We are independent & ad-supported. We may earn a commission for purchases made through our links.
Advertiser Disclosure
Our website is an independent, advertising-supported platform. We provide our content free of charge to our readers, and to keep it that way, we rely on revenue generated through advertisements and affiliate partnerships. This means that when you click on certain links on our site and make a purchase, we may earn a commission. Learn more.
How We Make Money
We sustain our operations through affiliate commissions and advertising. If you click on an affiliate link and make a purchase, we may receive a commission from the merchant at no additional cost to you. We also display advertisements on our website, which help generate revenue to support our work and keep our content free for readers. Our editorial team operates independently of our advertising and affiliate partnerships to ensure that our content remains unbiased and focused on providing you with the best information and recommendations based on thorough research and honest evaluations. To remain transparent, we’ve provided a list of our current affiliate partners here.

What Is the State Flower of New York?

By Wanda Marie Thibodeaux
Updated May 17, 2024
Our promise to you
America Explained is dedicated to creating trustworthy, high-quality content that always prioritizes transparency, integrity, and inclusivity above all else. Our ensure that our content creation and review process includes rigorous fact-checking, evidence-based, and continual updates to ensure accuracy and reliability.

Our Promise to you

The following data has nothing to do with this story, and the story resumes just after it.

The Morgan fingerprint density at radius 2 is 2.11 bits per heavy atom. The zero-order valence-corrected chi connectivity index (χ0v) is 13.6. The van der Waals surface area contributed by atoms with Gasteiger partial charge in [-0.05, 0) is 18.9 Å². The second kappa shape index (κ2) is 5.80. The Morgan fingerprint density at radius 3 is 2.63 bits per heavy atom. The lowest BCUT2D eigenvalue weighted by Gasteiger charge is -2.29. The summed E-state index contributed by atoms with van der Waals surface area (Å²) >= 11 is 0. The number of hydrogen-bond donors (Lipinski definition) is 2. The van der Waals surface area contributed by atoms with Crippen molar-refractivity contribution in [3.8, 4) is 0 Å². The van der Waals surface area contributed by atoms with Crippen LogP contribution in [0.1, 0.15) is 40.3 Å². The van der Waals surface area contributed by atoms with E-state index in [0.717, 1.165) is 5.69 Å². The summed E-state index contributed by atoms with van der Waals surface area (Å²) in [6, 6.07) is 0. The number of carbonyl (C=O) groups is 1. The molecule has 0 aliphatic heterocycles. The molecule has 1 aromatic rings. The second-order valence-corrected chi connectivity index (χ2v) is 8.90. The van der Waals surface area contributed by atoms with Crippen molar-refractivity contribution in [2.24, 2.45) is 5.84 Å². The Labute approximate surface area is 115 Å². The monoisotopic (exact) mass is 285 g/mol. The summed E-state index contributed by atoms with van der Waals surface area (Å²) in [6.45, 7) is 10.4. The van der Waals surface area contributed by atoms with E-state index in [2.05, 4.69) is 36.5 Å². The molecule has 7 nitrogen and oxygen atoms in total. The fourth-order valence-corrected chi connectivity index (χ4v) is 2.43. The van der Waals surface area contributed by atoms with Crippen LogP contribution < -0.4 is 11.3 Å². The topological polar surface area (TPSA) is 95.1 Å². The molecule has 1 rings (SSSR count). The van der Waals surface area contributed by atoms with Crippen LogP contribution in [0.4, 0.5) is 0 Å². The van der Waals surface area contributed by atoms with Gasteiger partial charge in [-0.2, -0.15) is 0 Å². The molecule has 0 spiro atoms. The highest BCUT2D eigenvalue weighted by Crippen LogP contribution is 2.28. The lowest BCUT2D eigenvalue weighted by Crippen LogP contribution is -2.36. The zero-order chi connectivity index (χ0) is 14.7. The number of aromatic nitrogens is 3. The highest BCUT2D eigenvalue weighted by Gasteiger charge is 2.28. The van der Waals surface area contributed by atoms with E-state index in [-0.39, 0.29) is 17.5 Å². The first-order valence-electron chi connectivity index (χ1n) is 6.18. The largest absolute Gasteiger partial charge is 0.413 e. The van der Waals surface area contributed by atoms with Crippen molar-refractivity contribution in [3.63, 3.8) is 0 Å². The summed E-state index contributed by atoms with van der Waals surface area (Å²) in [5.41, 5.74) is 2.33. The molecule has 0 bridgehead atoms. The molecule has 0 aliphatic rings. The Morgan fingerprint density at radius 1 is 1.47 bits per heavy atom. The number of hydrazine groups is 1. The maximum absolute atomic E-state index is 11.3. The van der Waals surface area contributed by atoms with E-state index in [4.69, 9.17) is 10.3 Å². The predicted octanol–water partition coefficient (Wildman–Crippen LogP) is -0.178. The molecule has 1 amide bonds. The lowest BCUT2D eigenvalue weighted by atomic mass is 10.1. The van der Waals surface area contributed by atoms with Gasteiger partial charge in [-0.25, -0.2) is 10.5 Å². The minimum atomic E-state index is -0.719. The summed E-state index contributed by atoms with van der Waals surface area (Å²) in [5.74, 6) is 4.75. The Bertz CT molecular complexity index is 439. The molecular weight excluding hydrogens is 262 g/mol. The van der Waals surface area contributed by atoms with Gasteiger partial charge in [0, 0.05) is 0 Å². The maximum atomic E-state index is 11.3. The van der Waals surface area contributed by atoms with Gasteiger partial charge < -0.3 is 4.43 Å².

Founded in 2002, our company has been a trusted resource for readers seeking informative and engaging content. Our dedication to quality remains unwavering—and will never change. We follow a strict editorial policy, ensuring that our content is authored by highly qualified professionals and edited by subject matter experts. This guarantees that everything we publish is objective, accurate, and trustworthy.

Over the years, we've refined our approach to cover a wide range of topics, providing readers with reliable and practical advice to enhance their knowledge and skills. That's why millions of readers turn to us each year. Join us in celebrating the joy of learning, guided by standards you can trust.

Editorial Standards

At America Explained, we are committed to creating content that you can trust. Our editorial process is designed to ensure that every piece of content we publish is accurate, reliable, and informative.

Our team of experienced writers and editors follows a strict set of guidelines to ensure the highest quality content. We conduct thorough research, fact-check all information, and rely on credible sources to back up our claims. Our content is reviewed by subject-matter experts to ensure accuracy and clarity.

We believe in transparency and maintain editorial independence from our advertisers. Our team does not receive direct compensation from advertisers, allowing us to create unbiased content that prioritizes your interests.